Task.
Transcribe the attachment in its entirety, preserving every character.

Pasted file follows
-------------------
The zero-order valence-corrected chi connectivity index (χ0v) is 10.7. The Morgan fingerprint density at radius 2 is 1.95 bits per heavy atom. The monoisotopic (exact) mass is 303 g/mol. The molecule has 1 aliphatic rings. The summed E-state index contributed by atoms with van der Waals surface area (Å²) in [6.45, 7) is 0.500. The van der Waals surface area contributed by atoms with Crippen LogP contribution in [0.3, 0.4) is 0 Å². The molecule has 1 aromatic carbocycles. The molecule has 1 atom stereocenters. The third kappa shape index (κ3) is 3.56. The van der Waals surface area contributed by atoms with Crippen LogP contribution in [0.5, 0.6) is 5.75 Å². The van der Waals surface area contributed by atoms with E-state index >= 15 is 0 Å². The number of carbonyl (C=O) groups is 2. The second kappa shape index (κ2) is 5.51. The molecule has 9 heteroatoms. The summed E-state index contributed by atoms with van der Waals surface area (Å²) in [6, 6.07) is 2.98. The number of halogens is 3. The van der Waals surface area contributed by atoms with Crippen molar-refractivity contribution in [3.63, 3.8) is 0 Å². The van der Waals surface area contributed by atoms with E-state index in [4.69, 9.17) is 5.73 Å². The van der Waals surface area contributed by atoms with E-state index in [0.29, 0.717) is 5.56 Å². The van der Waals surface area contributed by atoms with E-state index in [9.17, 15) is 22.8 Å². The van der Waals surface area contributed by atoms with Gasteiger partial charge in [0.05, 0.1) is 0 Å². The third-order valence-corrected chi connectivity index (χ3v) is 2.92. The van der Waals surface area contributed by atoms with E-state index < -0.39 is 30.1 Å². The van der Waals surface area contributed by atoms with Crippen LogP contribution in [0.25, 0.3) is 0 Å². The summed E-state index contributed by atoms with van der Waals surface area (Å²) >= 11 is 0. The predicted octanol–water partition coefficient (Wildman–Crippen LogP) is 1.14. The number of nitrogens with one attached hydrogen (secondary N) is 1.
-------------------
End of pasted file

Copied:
The zero-order valence-corrected chi connectivity index (χ0v) is 10.7. The Morgan fingerprint density at radius 2 is 1.95 bits per heavy atom. The monoisotopic (exact) mass is 303 g/mol. The molecule has 1 aliphatic rings. The summed E-state index contributed by atoms with van der Waals surface area (Å²) in [6.45, 7) is 0.500. The van der Waals surface area contributed by atoms with Crippen LogP contribution in [0.3, 0.4) is 0 Å². The molecule has 1 aromatic carbocycles. The molecule has 1 atom stereocenters. The third kappa shape index (κ3) is 3.56. The van der Waals surface area contributed by atoms with Crippen LogP contribution in [0.5, 0.6) is 5.75 Å². The van der Waals surface area contributed by atoms with E-state index >= 15 is 0 Å². The number of carbonyl (C=O) groups is 2. The second kappa shape index (κ2) is 5.51. The molecule has 9 heteroatoms. The summed E-state index contributed by atoms with van der Waals surface area (Å²) in [6, 6.07) is 2.98. The number of halogens is 3. The van der Waals surface area contributed by atoms with Crippen molar-refractivity contribution in [3.63, 3.8) is 0 Å². The van der Waals surface area contributed by atoms with E-state index in [4.69, 9.17) is 5.73 Å². The van der Waals surface area contributed by atoms with E-state index in [0.29, 0.717) is 5.56 Å². The van der Waals surface area contributed by atoms with E-state index in [9.17, 15) is 22.8 Å². The van der Waals surface area contributed by atoms with Gasteiger partial charge in [0.05, 0.1) is 0 Å². The third-order valence-corrected chi connectivity index (χ3v) is 2.92. The van der Waals surface area contributed by atoms with E-state index < -0.39 is 30.1 Å². The van der Waals surface area contributed by atoms with Crippen LogP contribution in [0.25, 0.3) is 0 Å². The summed E-state index contributed by atoms with van der Waals surface area (Å²) >= 11 is 0. The predicted octanol–water partition coefficient (Wildman–Crippen LogP) is 1.14. The number of nitrogens with one attached hydrogen (secondary N) is 1.